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To determine the effectiveness of a chiropractic adjustment on the speed of a soccer ball in soccer players with lumbar facet and sacroiliac joint dysfunction

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dc.contributor.advisor Dr. C. Pyper; Dr. T. Hollinshead en_US
dc.contributor.author Rebelo, Ricardo Jorge Silva
dc.date.accessioned 2012-09-05T08:56:15Z
dc.date.available 2012-09-05T08:56:15Z
dc.date.issued 2012-09-05
dc.date.submitted 2011-05-02
dc.identifier.uri http://hdl.handle.net/10210/6964
dc.description M.Tech. en_US
dc.description.abstract Soccer is the most widely played sport in the world and, of all the skills required to participate, the instep soccer kick is considered to be the primary offensive action within the game of soccer. Biomechanical analysis of the instep soccer kick has revealed that the action of kicking is characterised by a proximal to distal series of multi-articular movements with distal segmental movements being predetermined by more proximal ones (Kellis and Katis, 2007). According to Smith, Gilleard, Hammond and Brooks (2006), the lower spine and pelvis play a pivotal role in determining the placement and actions of distal segmental motion during the action of the instep soccer kick. The aim of this study was to determine the effectiveness of chiropractic adjustments in soccer players with lumbar facet and sacroiliac joint dysfunctions by assessing the resultant speed of a soccer ball once kicked with an instep soccer kick. By correcting the lumbar facet and sacroiliac joint dysfunction of the affected soccer players, it was postulated that with restoration of joint motion and reduction of pain, the speed of the soccer ball, when kicked, would improve. When kicked the resultant ball speed is indicative of biomechanical kicking success. Thirty male professional soccer players from the Jomo Cosmos football establishment who met the study’s selection criteria were selected and randomly divided into one of two groups. The study group received chiropractic adjustments of dysfunctional lumbar facets and sacroiliac joints and the control group received a placebo treatment in form of a de-tuned stationary ultra-sound head over the effected facets joints for five minutes. Treatment for both groups occurred over a two week period with treatment being administered twice a week, totalling of four treatments per participant. Data capture was collected 3 times over the 2-week period; 1st reading done before the 1st treatment, the 2nd reading before the 3rd treatment and the final reading taken after the 4th and final treatment. Data capture consisted of both subjective and objective readings. The subjective data consisted of the measurements of pain experienced by the participants in the form of a Numerical Pain Rating Scale. Objective data involved the measurement of ball speed once kicked, with the use of a radar speed gun as well as lumbar spine range of motion measurements by means of a Digital Inclinometer. In executing the group comparisons, it was found that both groups would present with contrasting results. The group undergoing the chiropractic adjustments would show an improvement in their ball speed, reduction in their overall pain and increased lumbar spine extension and rotation ROM; where as the group undergoing the placebo treatment experienced a decrease in their ball speed, an increase in their overall pain and decreased lumbar spine ROM. The results obtained from the study demonstrated that the majority of the data was not statistically significant in either of the groups however, from a clinical perspective there was a definite effect on the lumbar spine range of motion, ball speed and pain reduction as a result of the Chiropractic adjustments that would warrant further investigation. There is a definite link with the negative effects that lumbar facet and sacroiliac joint dysfunctions have on the proximal to distal sequence of events that take place during the instep soccer kick. Therefore, treating the lumbar facet and sacroiliac joint dysfunction with chiropractic adjustments allows for better transfer of energy between segments and for greater resultant ball speed. In conclusion, the study demonstrated that chiropractic adjustment of lumbar facet and Sacroiliac joint dysfunctions showed good improvement in the resultant ball speed, reduction in lower back pain and improved lumbar spine extension and rotation ROM. From these results, it would be prudent to incorporate more chiropractic treatment into mainstream soccer and encourage further research into the advantages that chiropractic treatment has in better understanding the biomechanics involved in the instep soccer kick. en_US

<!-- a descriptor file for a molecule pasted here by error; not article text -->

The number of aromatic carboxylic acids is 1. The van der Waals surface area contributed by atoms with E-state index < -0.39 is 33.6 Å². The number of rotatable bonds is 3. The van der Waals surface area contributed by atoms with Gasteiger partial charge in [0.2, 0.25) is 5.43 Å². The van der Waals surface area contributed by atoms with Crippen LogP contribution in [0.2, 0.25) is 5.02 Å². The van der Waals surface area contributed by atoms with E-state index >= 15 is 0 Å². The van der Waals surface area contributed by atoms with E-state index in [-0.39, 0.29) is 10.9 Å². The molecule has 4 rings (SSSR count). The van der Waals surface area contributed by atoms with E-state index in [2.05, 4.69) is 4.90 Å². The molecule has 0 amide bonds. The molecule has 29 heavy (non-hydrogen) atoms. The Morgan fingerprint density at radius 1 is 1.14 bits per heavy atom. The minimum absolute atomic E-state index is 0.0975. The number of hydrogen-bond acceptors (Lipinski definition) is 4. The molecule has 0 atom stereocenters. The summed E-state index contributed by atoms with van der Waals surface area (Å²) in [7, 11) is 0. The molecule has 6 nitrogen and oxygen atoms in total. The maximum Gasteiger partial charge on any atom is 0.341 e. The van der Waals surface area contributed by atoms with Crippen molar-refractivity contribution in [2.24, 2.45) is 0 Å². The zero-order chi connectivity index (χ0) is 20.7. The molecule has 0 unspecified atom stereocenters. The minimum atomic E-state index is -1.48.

dc.language.iso en en_US
dc.subject Soccer injuries - Chiropractic treatment en_US
dc.subject Biomechanics en_US
dc.subject Joints - Range of motion en_US
dc.subject Chiropractic en_US
dc.title To determine the effectiveness of a chiropractic adjustment on the speed of a soccer ball in soccer players with lumbar facet and sacroiliac joint dysfunction en_US
dc.type Thesis en_US

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